THE SOFTWARE VALUE gap is the unexploited potential
of an IT division to increase the value of the overall
organization. In today’s dynamic business environment,
most companies depend on value creation from
software solutions delivered by IT.a These solutions are
crucial for day-to-day running, controlling, and growing
the business, as well as complying with regulatory
requirements. In many cases, the availability of suitable
software solutions is a prerequisite for launching new
business initiatives and innovation.
In most companies demand for software solutions
and functionality exceeds the IT budget (or capacity
of the related human resources) for development and
maintenance by up to 500%, especially when accounting
for the “hidden queue” of software solutions.
9 This occurs since even the most prosperous companies cannot
afford to allocate unlimited resources to IT, as it would
adversely affect the value of the overall organization.b
a Value creation through a software solution is the marginal
discounted cash flow originating from use of the solution.
b A company’s value is its discounted cash flow.
Corporate boards and top executives
decide periodically on an affordable IT
budget, meaning business needs are
only partially met. Moreover, the eventual software delivery flow is too small,
late, and expensive. The software value
gap is particularly disturbing in major
industries (such as financial services,
telecommunications, insurance, airlines, health care, and Internet retail),
as well as in governmental agencies.
One approach to reducing the software value gap is to invest in IT resources by hiring more IT employees
and subcontractor employees, outsourcing projects to subcontracting companies (onshore and/or offshore), or purchasing off-the-shelf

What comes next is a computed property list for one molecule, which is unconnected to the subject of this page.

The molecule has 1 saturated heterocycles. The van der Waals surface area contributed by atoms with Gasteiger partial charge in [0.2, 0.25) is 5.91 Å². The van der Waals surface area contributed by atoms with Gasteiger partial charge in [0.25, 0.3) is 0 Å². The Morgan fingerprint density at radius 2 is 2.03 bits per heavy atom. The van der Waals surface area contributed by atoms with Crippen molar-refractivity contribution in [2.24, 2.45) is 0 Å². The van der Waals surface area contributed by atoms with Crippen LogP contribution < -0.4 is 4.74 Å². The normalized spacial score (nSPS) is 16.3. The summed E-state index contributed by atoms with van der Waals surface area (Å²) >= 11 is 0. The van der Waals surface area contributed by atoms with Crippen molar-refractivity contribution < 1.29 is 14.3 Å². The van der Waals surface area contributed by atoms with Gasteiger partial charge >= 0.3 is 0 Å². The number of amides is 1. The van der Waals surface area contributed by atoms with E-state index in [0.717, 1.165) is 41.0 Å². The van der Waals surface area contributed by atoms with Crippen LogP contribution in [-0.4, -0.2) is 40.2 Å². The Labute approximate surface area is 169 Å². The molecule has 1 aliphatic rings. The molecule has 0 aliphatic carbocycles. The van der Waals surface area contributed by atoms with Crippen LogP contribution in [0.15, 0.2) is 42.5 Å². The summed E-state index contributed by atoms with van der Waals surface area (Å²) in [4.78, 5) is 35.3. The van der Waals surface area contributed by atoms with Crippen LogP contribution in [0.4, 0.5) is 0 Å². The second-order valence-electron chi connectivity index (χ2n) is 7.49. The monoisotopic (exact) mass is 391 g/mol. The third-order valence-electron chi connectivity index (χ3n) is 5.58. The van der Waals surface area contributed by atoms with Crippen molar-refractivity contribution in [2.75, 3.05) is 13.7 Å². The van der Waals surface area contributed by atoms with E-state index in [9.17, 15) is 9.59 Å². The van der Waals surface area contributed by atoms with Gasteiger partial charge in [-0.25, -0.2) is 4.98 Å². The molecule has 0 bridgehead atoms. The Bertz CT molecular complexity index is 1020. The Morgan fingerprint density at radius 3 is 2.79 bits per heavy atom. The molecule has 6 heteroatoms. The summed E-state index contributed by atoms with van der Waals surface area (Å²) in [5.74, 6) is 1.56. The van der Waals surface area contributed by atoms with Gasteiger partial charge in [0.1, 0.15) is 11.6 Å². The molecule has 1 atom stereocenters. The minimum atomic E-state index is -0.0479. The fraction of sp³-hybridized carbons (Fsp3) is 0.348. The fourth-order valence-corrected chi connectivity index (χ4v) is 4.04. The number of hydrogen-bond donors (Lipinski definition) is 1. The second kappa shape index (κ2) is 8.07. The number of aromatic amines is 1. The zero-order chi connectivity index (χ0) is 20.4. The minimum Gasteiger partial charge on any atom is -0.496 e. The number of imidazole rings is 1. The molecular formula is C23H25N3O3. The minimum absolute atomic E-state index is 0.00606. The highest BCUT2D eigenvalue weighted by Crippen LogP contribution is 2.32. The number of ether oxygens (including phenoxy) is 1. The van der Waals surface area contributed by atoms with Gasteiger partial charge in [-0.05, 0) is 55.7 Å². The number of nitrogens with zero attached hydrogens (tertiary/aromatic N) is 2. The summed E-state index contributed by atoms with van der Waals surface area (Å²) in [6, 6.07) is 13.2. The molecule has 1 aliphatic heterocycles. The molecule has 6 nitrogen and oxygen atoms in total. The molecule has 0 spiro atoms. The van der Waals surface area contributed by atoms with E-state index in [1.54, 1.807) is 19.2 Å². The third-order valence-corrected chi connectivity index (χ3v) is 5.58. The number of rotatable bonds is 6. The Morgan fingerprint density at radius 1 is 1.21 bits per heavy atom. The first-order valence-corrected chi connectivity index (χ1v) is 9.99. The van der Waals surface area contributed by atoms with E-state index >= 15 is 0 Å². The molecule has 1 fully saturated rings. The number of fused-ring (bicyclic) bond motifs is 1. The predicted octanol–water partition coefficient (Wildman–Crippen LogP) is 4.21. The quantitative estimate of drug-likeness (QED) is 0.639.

software packages. However, the extent to which companies are able to
add more employees or budget is limited. Moreover, mere investment of
additional money in IT is no solution.
Outsourcing software development
and purchasing software packages
both involve allocating significant internal IT resources for requirements
definition, systems analysis, integration with other software solutions,
data migration, databases, data warehouses, implementation, and maintenance. In many cases, the extent of
software-solution deployment is limited by the ability of the organization
to define and agree on its needs, and
later to implement, assimilate, and
adopt new systems.
Another approach is to increase
software development productivity by
implementing one or more of the following methods:
How to cope with the growing demand
for software solutions at no extra cost.
BY SHIMEON PASS AND BOAZ RONEN
Software solutions delivered by IT
divisions usually do not achieve full
value creation potential.
A comprehensive approach is needed to
boost productivity and ensure IT
Throughput enhancement and lead-time
reduction can be achieved with simple